This morning the Colorado Children's Campaign released its annual report, "Kids Count," at the State Capitol. According to the report, more Colorado children were living in poverty in 2012 than during the worst of the Great Depression. And despite the economic recovery, "one in six Colorado children still lives in poverty, years after the recession officially ended," says Chris Watney, president and CEO of the Colorado Children's Campaign. According to Watney, this state has the second-fastest growing rate of child poverty in the nation.
For more than two decades, the Colorado Children's Campaign has been providing the annual Kids Count report, part of a national, state-by-state project of the Annie E. Casey Foundation that provides data for legislators, educators and community leaders on how health, education and early childhood experiences interact to influence children's opportunities.
"While policymakers and experts focus on health, education, early childhood and economic security independently, there isn't a child in Colorado who experiences them separately," Watney says. "A strong foundation in each of these areas is necessary if we want to ensure every child in Colorado can reach his or her full potential."
The 2014 Kids Count report also highlights some successes. Colorado has decreased the number of children who are uninsured: Between 2010 and 2012, 8 percent of Colorado kids were insured, down from 14 percent between 2004 and 2006. And it's seen an increase in the state's high school graduation rate, which reached 77 percent in 2013, up from 72 percent in 2010. But despite these encouraging statistics, Governor John Hickenlooper, recognizes there is still much to do.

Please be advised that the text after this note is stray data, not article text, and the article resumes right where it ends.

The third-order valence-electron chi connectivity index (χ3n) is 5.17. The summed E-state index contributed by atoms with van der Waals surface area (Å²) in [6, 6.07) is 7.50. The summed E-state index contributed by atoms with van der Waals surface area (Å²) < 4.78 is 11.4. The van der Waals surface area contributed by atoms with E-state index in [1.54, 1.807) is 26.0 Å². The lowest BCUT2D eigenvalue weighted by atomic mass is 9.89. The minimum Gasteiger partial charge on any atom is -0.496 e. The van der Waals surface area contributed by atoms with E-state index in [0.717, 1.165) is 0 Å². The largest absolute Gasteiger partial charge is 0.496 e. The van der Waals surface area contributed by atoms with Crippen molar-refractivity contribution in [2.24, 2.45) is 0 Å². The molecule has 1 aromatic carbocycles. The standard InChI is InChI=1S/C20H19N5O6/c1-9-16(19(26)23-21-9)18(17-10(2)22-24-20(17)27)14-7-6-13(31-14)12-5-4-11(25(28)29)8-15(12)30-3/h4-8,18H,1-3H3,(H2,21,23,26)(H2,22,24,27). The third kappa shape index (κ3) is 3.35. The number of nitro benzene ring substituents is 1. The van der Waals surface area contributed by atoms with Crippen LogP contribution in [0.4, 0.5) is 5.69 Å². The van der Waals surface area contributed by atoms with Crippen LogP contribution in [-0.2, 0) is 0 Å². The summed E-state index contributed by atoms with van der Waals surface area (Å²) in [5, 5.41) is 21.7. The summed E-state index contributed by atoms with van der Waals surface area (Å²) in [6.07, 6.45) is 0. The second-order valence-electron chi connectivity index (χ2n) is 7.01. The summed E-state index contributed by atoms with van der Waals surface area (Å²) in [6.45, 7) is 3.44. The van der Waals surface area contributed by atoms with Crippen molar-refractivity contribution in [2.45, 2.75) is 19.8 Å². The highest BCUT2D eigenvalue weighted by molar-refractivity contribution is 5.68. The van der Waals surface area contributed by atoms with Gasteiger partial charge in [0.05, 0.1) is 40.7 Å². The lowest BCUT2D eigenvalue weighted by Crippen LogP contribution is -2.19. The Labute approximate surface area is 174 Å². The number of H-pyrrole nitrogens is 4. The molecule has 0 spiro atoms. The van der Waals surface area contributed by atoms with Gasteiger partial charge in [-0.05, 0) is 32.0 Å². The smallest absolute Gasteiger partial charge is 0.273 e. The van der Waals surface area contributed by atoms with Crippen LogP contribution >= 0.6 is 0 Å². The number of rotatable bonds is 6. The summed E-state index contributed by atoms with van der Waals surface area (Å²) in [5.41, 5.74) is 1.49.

"As we see the economic recovery growth, we need as a state to recognize and make sure that every county participates in that recovery and that we don't have a pocketful of poverty all across the state," says Hickenlooper.
The most worrisome stat in the report outlined the significant gap in child well-being based on race, ethnicity and income regarding reading achievement and health outcomes, Watney notes: "About a third of Hispanic and black children are overweight or obese, compared to less than a quarter of non-Hispanic white children."
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In conjunction with the Kids Count release, the Children's Campaign and child advocates from across the state distributed a two-foot-tall cardboard doll decorated by and representing Colorado kids to each legislator.
"We distributed dolls that you see around to every legislator in the Capitol to remind them how important is to remember children," Watney says, "as they are making big decisions here every day and how they impact the children's life and the state's future."
To download the full 2014 Kids Count report, visit Colorado Children's Campaign.